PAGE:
SIEGEL: Let's go with the first thing, though. Is this really a serious mission going forward? The ICBMs are one leg of the triad of the U.S. nuclear force, strategic bombers, submarines as well. Bombers and submarines have uses apart from delivering nuclear weapons in World War III. Does it really make any sense to maintain a force of intercontinental ballistic missiles, which would only be used in that eventuality?

JAMES: Yes, it does. I'm a firm believer in the triad. I think the triad has served us well in the past and it will continue to serve us well in the future precisely because of the flexible nature of all three legs. And so long as countries either have these weapons or are trying to develop these weapons of mass destruction, I think it's important that the United States maintain that triad and maintain it strongly.

SIEGEL: You say it's been successful because we haven't had World War III as the measure of its success. What's so important about missiles that we can't deal with submarine launch missiles equally well or with bombers?

JAMES: Well, it's the flexibility afforded by all three legs. And it's the survivability afforded by all three legs. And it's the power projection afforded by all three legs. And when it comes to these weapons of mass destruction, it's better to be safe and secure rather than to be sorry later. And so, we have firmly been behind that and I believe will remain so in the future.

SIEGEL: The cheating at Malmstrom Air Force Base, I gather, turned up during a drug investigation.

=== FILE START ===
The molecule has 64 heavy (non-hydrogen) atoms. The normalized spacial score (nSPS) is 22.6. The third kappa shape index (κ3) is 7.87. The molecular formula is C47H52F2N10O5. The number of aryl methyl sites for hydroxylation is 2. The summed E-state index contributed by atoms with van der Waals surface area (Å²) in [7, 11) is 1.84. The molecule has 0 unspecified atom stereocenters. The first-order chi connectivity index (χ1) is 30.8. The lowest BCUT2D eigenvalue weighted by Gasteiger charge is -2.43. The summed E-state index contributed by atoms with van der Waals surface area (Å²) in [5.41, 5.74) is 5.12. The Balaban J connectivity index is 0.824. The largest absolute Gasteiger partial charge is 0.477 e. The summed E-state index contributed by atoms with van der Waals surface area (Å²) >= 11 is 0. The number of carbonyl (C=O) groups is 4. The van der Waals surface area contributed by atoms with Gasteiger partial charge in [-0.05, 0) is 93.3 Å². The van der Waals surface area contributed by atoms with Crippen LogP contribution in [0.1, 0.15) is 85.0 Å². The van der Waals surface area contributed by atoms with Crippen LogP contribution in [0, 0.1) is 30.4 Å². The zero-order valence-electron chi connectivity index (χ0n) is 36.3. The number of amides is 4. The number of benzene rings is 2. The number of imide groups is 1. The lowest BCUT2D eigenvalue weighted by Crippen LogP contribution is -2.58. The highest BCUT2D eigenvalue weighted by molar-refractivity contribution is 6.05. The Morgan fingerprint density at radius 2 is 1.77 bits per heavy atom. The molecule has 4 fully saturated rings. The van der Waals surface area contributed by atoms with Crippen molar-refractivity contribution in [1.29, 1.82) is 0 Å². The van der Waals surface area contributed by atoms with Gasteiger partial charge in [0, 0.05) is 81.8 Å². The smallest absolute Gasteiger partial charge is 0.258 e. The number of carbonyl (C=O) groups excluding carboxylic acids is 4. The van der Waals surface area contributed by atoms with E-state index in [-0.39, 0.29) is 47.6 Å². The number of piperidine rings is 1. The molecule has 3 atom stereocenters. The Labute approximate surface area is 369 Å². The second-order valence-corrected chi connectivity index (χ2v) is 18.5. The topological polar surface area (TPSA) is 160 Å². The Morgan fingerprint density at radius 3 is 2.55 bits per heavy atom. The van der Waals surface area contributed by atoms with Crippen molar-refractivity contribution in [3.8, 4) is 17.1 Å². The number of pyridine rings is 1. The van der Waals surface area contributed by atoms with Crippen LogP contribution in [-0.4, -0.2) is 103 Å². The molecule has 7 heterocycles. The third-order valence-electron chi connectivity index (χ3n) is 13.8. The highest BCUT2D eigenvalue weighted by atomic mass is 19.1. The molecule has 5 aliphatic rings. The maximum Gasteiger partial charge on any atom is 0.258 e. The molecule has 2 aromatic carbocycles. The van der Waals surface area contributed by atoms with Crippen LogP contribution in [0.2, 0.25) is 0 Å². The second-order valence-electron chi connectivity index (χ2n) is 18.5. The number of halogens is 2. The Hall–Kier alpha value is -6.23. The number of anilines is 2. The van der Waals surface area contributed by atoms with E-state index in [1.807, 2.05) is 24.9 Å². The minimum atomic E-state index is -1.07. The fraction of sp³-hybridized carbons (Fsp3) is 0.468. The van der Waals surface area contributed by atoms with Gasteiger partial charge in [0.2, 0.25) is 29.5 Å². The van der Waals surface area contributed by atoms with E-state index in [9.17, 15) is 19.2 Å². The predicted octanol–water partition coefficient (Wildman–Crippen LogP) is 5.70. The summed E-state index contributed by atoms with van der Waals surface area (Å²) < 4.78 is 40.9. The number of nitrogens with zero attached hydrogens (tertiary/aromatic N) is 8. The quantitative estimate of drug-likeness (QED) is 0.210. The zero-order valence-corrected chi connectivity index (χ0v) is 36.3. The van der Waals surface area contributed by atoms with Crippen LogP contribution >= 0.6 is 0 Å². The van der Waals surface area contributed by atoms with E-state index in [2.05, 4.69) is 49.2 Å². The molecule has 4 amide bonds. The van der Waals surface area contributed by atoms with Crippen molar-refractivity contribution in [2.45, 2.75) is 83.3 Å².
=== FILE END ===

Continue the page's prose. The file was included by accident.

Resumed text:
JAMES: That's correct.

SIEGEL: How would you describe the magnitude of the drug problem at these bases?

JAMES: So the drug investigation went beyond the missile community and it still is under investigation. My belief is that drug abuse is an American problem, it's an international problem. I don't have any evidence to suggest that we have a more serious problem than the rest of society. But when we do find these instances of drug abuse and drug culture, if you will, we have to clean them up. And that's what we're doing.

SIEGEL: And Secretary James, are you confident that the investigation that's taken place not just at Malmstrom, but at the other bases, have been absolutely as tough as possible and have gone beyond simply asking people, did you cheat on tests?

JAMES: I am confident that it was a full investigation, and there comes a point where you have to conclude an investigation and move forward. And so, whatever may have happened in the past - and again, I certainly have read all the news reports of people from the past who've said that this has happened - I can't say for certain whether this is true or not. But I can say for certain that in the future we're going to have a standard where this kind of cheating is simply not tolerated.

We're going to change the testing environment, the training environment. There are many things that we're going to do differently to empower people and make this a better working experience, which is reflective of the importance of the nuclear mission.

SIEGEL: Secretary James, thank you so very much for talking with us.

JAMES: Thank you, Robert.

SIEGEL: That's secretary of the Air Force, Deborah Lee James, speaking with us from the Pentagon. Transcript provided by NPR, Copyright NPR.